And speaking of those visuals, they are astounding! Every tree, animal, pool, and character is lovingly created by talented animators. Miyazaki's lively imagination is once again on full display here. I much preferred the visual style of this movie over Spirited Away. There's also a lot of action in this movie, and it proves to be rousing right from the get go! PG-13 rated animated movies are always exciting to see and Princess Mononoke definitely earns the rating. Not only is the violence unlike anything you'll see in a mainstream American animated picture, but the demon characters provide for some solid PG-13 rated visuals. The only negative I can find in the visuals is the main characters' design. Two movies in, and I find Miyazaki's human character design to be incredibly bland. But all in all, I adored the visual approach of this movie!
The characters are yet another massive step up from Spirited Away. Our protagonist, Ashitaka, is downright awesome! With the curse slowly spreading past his arm, our hero has the incentive of a ticking clock. He only has so much time left before the curse kills him, so he has strong motivation throughout. I cared deeply about Ashitaka's journey throughout the entire two plus hour run time. He puts Spirited Away's Chihiro to shame!
San, a god of the forest who was adopted by wolves, heads up the supporting characters. She is a perfectly adequate character, but like I said earlier, she is miscast in the English dub. Claire Danes voice is a little too flinty, too shrill for the part. It simply does not fit the character. The rest of the supporting cast is populated by a cast of magical characters. There's the antagonist, Lady Iboshi. Much to my surprise and delight, she is not depicted as simply "the villain!" For that matter, the movie doesn't really paint anything as completely black and white ... a tough chore when you're dealing with environmental issues. Lady Iboshi certainly isn't Stephan Lang from Avatar, and I commend the movie for that. Also of note are the talking animals of the story. It's always humored my how many animated movies feature talking animals, but I liked almost all of the animal characters in this movie.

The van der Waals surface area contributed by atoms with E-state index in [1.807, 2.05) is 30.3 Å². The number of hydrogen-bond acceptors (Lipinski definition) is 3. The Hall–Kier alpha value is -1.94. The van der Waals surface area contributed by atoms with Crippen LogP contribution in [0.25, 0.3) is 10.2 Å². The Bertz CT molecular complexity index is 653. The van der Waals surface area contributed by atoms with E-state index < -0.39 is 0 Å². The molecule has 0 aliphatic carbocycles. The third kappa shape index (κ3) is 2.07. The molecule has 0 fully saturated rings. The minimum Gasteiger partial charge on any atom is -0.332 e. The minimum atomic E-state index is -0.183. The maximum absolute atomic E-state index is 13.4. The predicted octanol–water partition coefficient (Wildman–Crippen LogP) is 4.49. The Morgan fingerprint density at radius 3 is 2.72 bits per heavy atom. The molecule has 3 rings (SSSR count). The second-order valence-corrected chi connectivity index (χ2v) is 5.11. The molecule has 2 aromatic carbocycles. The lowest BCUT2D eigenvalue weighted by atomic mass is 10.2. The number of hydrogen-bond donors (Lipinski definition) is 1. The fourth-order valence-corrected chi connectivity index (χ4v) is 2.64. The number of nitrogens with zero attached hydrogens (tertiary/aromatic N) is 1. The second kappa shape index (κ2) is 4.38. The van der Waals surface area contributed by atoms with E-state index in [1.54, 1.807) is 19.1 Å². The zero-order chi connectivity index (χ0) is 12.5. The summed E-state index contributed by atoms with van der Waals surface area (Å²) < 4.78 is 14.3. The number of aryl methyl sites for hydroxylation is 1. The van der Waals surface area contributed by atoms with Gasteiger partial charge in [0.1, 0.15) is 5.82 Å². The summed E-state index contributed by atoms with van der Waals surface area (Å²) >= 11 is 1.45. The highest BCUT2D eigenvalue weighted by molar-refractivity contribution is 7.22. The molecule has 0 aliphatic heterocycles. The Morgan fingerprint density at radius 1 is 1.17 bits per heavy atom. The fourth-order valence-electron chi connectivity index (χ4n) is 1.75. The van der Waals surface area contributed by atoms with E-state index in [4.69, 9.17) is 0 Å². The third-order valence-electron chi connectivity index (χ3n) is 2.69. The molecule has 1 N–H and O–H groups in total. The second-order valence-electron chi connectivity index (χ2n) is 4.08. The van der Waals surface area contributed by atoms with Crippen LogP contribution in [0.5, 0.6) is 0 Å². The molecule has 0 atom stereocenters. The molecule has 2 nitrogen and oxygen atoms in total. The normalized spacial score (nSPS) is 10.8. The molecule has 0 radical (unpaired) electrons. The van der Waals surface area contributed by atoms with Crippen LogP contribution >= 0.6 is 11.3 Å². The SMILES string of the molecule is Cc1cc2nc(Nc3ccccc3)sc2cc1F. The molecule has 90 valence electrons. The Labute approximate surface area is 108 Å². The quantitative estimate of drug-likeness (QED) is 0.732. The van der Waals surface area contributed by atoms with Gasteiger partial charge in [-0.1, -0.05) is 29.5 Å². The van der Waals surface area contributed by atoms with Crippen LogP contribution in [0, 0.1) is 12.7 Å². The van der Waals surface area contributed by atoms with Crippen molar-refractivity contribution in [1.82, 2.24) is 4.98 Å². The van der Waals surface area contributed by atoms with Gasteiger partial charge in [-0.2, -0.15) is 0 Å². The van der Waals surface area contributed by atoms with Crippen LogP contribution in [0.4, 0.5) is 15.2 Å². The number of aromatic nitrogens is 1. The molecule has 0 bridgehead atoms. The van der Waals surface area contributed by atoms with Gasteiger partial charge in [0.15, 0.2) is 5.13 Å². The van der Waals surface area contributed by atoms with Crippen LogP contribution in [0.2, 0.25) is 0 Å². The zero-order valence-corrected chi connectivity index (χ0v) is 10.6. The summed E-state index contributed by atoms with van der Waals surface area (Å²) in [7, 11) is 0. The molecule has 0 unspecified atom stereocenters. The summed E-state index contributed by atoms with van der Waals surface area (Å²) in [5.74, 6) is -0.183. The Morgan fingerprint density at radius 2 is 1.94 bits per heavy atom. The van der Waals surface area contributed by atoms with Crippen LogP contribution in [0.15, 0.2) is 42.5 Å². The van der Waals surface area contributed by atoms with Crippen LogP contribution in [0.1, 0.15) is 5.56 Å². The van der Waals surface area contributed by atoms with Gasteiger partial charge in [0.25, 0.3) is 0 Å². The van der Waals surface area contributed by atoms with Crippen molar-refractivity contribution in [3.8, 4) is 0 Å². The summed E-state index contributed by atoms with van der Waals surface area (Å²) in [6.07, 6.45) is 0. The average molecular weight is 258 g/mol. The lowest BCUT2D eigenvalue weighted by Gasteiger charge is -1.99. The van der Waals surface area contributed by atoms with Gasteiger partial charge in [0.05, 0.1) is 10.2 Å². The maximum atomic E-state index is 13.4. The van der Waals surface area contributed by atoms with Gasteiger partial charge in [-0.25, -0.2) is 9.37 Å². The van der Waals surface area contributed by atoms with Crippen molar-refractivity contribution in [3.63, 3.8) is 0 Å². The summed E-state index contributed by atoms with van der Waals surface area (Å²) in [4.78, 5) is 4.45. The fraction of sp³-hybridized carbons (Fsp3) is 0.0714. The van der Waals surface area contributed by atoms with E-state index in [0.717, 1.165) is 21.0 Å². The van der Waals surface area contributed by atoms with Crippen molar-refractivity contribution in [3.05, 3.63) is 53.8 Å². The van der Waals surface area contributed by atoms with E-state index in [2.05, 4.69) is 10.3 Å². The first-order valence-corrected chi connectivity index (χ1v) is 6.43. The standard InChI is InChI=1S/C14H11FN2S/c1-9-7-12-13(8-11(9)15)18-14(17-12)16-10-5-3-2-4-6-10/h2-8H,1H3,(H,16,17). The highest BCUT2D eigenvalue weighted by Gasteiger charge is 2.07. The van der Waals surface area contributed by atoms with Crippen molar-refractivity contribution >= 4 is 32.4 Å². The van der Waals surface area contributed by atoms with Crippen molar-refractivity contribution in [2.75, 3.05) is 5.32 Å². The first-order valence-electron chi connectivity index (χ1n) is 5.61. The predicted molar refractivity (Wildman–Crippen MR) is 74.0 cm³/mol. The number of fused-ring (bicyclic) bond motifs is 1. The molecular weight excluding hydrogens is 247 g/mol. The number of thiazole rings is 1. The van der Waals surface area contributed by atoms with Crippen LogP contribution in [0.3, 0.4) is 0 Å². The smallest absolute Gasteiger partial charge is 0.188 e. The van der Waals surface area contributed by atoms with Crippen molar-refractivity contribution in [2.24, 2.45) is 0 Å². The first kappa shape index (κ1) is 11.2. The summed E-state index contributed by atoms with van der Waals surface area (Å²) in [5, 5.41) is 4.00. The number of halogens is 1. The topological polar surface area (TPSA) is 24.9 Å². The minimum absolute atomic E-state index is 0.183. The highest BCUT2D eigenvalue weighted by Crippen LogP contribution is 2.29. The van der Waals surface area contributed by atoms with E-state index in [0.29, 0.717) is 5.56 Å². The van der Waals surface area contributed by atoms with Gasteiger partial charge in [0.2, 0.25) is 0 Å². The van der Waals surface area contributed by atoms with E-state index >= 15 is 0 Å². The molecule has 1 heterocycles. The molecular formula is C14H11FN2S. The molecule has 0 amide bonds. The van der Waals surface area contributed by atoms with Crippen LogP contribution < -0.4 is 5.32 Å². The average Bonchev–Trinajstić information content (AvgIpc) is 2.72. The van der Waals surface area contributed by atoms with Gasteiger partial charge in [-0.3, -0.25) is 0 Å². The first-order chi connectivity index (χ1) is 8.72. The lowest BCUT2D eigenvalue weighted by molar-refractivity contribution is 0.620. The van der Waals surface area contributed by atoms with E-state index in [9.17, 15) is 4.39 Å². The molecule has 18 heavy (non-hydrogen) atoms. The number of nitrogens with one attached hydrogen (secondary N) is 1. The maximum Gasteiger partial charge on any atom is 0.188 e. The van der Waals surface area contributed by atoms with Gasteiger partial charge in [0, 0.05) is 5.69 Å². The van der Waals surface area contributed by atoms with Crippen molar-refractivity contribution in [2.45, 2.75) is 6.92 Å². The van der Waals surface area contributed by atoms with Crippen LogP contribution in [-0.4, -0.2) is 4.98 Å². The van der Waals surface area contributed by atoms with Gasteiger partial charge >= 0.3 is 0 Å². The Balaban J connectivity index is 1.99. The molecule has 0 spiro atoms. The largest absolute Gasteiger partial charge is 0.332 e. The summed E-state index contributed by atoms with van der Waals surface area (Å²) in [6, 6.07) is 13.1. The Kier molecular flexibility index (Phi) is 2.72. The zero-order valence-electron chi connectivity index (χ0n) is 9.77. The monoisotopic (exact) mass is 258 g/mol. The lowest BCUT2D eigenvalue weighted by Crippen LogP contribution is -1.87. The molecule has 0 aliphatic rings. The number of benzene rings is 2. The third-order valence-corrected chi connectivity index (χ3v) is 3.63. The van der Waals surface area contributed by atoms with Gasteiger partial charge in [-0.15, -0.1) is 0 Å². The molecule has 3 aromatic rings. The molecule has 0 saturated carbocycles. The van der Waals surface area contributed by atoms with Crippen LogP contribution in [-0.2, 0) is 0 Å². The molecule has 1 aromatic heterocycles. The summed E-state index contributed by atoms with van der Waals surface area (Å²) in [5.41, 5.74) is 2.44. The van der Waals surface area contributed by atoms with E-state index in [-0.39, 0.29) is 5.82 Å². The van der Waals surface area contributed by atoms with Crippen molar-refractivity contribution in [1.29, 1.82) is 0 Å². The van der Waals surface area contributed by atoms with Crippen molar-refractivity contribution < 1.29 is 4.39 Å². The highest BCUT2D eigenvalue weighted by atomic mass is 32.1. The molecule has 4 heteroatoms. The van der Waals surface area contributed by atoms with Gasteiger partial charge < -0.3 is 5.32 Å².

Joe Hisaishi's score to Spirited Away was one of the few highlights in that slog of a movie. Now, it's hard to be a highlight in a movie that shines as brightly as Princess Mononoke, but Hisaishi manages to do it! His score is simply breathtaking at every turn! Like Spirited Away, there is a superb piano theme for this movie. It gives the story a whole lot of extra heart whenever it plays. There is a more heroic theme that is for Ashitaka, I assume. It's heard predominately near the beginning of the movie, especially in the scene where Ashitaka rides out of his village. It too is simply magnificent! The score, like the movie, is a touching and beautiful work of art.
Needless to reiterate, but I'll say it yet again, Princess Mononoke tramples all over Spirited Away. If the rest of Miyazaki's body of work is as remarkable as Princess Mononoke, then I'm in for plenty of marvelous movie experiences! Then again, if the rest of Miyazaki's body of work is as lackluster as Spirited Away, then I might have to remember Princess Mononoke is a shining beacon of promise in an overrated filmmaker's career. But I have the strong feeling that most of Miyazaki's movies will be as stunning as Princess Mononoke ... or else why would he be so highly regarded? I can't wait for time to tell! As for this movie, other than a few nagging issues, it is a piece of anime filmmaking that is as beautiful as it is exciting, as thought-provoking as it is edgy, and as worthy as it is admired!
"You cannot change fate. However, you can rise to meet it, if you so choose." 8.5/10